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Is the devil in the detail? A randomised controlled trial of guided internet-based CBT for perfectionism
UCL, England.
Flinders University of S Australia, Australia.
Curtin University, Australia.
UCL, England.
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2017 (English)In: Behaviour Research and Therapy, ISSN 0005-7967, E-ISSN 1873-622X, Vol. 95, 99-106 p.Article in journal (Refereed) Published
Abstract [en]

An Internet guided self-help cognitive-behavioural treatment (ICBT) for perfectionism was recently found to be effective (see this issue). Such studies stand in need of replication. The aim of this study was to report the outcomes and predictors of change when the treatment is delivered in a UK setting. A total of 120 people (Mean = 28.9 years; 79% female) were randomised to receive ICBT or wait-list control over 12 weeks (trial registration: NCT02756871). While there were strong similarities between the current study and its Swedish counterpart, there were also important differences in procedural details. There was a significant impact of the intervention on the primary outcome measure (Frost Multidimensional Perfectionism Scale, Concern over Mistakes subscale) and also on the Clinical Perfectionism Questionnaire (between group effect sizes d = 0.98 (95% CI: 0.60-1.36) and d = 1.04 (95% CI: 0.66-1.43) respectively using intent-to-treat analyses). Unlike the Swedish study, there was significant non engagement and non-completion of modules with 71% of participants completing fewer than half the modules. The number of modules completed moderated the rate of change in clinical perfectionism over time. In conclusion, the study indicates the intervention is effective in a UK setting but highlighted the importance of procedural details to optimise retention. (C) 2017 Elsevier Ltd. All rights reserved.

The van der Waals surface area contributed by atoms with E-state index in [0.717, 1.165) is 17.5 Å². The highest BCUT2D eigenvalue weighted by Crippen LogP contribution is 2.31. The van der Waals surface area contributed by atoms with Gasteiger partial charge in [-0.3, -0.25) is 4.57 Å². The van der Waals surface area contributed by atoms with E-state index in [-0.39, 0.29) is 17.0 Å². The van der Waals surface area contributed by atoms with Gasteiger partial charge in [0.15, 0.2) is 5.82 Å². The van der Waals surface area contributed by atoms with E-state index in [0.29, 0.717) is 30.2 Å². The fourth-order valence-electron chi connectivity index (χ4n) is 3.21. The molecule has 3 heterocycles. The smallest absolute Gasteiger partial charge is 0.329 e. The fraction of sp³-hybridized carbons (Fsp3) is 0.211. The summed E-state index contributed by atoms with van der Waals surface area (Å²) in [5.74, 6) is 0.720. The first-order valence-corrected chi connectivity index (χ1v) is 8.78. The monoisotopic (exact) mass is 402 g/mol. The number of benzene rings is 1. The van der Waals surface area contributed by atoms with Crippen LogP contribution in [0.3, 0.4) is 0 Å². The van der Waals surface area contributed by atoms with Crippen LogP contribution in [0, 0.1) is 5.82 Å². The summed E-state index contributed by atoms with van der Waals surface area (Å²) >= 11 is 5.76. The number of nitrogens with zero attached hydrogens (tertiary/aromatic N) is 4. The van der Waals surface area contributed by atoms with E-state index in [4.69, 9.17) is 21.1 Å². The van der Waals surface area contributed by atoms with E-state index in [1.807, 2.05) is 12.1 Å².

Place, publisher, year, edition, pages
PERGAMON-ELSEVIER SCIENCE LTD , 2017. Vol. 95, 99-106 p.
Keyword [en]
Moderation; Non-engagement; Completion; Internet-based; Cognitive-behaviour therapy; Perfectionism
National Category
Applied Psychology
Identifiers
URN: urn:nbn:se:liu:diva-139524DOI: 10.1016/j.brat.2017.05.014ISI: 000405767100010PubMedID: 28618299OAI: oai:DiVA.org:liu-139524DiVA: diva2:1130184
Note

Funding Agencies|National Institute for Health Research Biomedical Research Centre at Great Ormond Street Hospital for Children NHS Foundation Trust and University College London; Linkoping University

Available from: 2017-08-08 Created: 2017-08-08 Last updated: 2017-08-08

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CiteExportLink to record
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Citation style
  • apa
  • harvard1
  • ieee
  • modern-language-association-8th-edition
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More styles
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